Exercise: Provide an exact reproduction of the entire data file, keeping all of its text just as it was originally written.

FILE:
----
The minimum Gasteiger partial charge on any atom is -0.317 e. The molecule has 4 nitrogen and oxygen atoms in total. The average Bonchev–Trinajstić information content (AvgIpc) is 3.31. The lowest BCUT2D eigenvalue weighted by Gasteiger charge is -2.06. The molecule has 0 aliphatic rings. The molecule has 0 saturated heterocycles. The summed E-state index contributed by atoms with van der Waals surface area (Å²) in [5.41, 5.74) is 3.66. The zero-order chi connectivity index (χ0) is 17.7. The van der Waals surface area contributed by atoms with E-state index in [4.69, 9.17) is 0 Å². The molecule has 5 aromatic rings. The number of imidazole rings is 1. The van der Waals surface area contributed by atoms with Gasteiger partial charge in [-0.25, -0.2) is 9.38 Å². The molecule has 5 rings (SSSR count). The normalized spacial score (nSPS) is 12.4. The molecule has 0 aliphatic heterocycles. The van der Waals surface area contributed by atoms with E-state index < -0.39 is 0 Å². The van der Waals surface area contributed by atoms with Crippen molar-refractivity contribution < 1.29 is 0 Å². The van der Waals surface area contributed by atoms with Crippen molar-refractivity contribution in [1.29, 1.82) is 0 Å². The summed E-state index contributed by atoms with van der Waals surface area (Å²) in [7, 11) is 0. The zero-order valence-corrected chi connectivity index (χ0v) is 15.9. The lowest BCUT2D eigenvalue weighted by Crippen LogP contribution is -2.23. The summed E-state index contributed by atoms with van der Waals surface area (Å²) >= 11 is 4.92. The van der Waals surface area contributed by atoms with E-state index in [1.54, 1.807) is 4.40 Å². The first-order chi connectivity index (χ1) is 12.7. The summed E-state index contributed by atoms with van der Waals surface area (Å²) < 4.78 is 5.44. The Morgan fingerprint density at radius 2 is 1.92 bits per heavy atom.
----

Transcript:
The minimum Gasteiger partial charge on any atom is -0.317 e. The molecule has 4 nitrogen and oxygen atoms in total. The average Bonchev–Trinajstić information content (AvgIpc) is 3.31. The lowest BCUT2D eigenvalue weighted by Gasteiger charge is -2.06. The molecule has 0 aliphatic rings. The molecule has 0 saturated heterocycles. The summed E-state index contributed by atoms with van der Waals surface area (Å²) in [5.41, 5.74) is 3.66. The zero-order chi connectivity index (χ0) is 17.7. The van der Waals surface area contributed by atoms with E-state index in [4.69, 9.17) is 0 Å². The molecule has 5 aromatic rings. The number of imidazole rings is 1. The van der Waals surface area contributed by atoms with Gasteiger partial charge in [-0.25, -0.2) is 9.38 Å². The molecule has 5 rings (SSSR count). The normalized spacial score (nSPS) is 12.4. The molecule has 0 aliphatic heterocycles. The van der Waals surface area contributed by atoms with E-state index < -0.39 is 0 Å². The van der Waals surface area contributed by atoms with Crippen molar-refractivity contribution < 1.29 is 0 Å². The van der Waals surface area contributed by atoms with Crippen molar-refractivity contribution in [1.29, 1.82) is 0 Å². The summed E-state index contributed by atoms with van der Waals surface area (Å²) in [7, 11) is 0. The zero-order valence-corrected chi connectivity index (χ0v) is 15.9. The lowest BCUT2D eigenvalue weighted by Crippen LogP contribution is -2.23. The summed E-state index contributed by atoms with van der Waals surface area (Å²) >= 11 is 4.92. The van der Waals surface area contributed by atoms with E-state index in [1.54, 1.807) is 4.40 Å². The first-order chi connectivity index (χ1) is 12.7. The summed E-state index contributed by atoms with van der Waals surface area (Å²) < 4.78 is 5.44. The Morgan fingerprint density at radius 2 is 1.92 bits per heavy atom.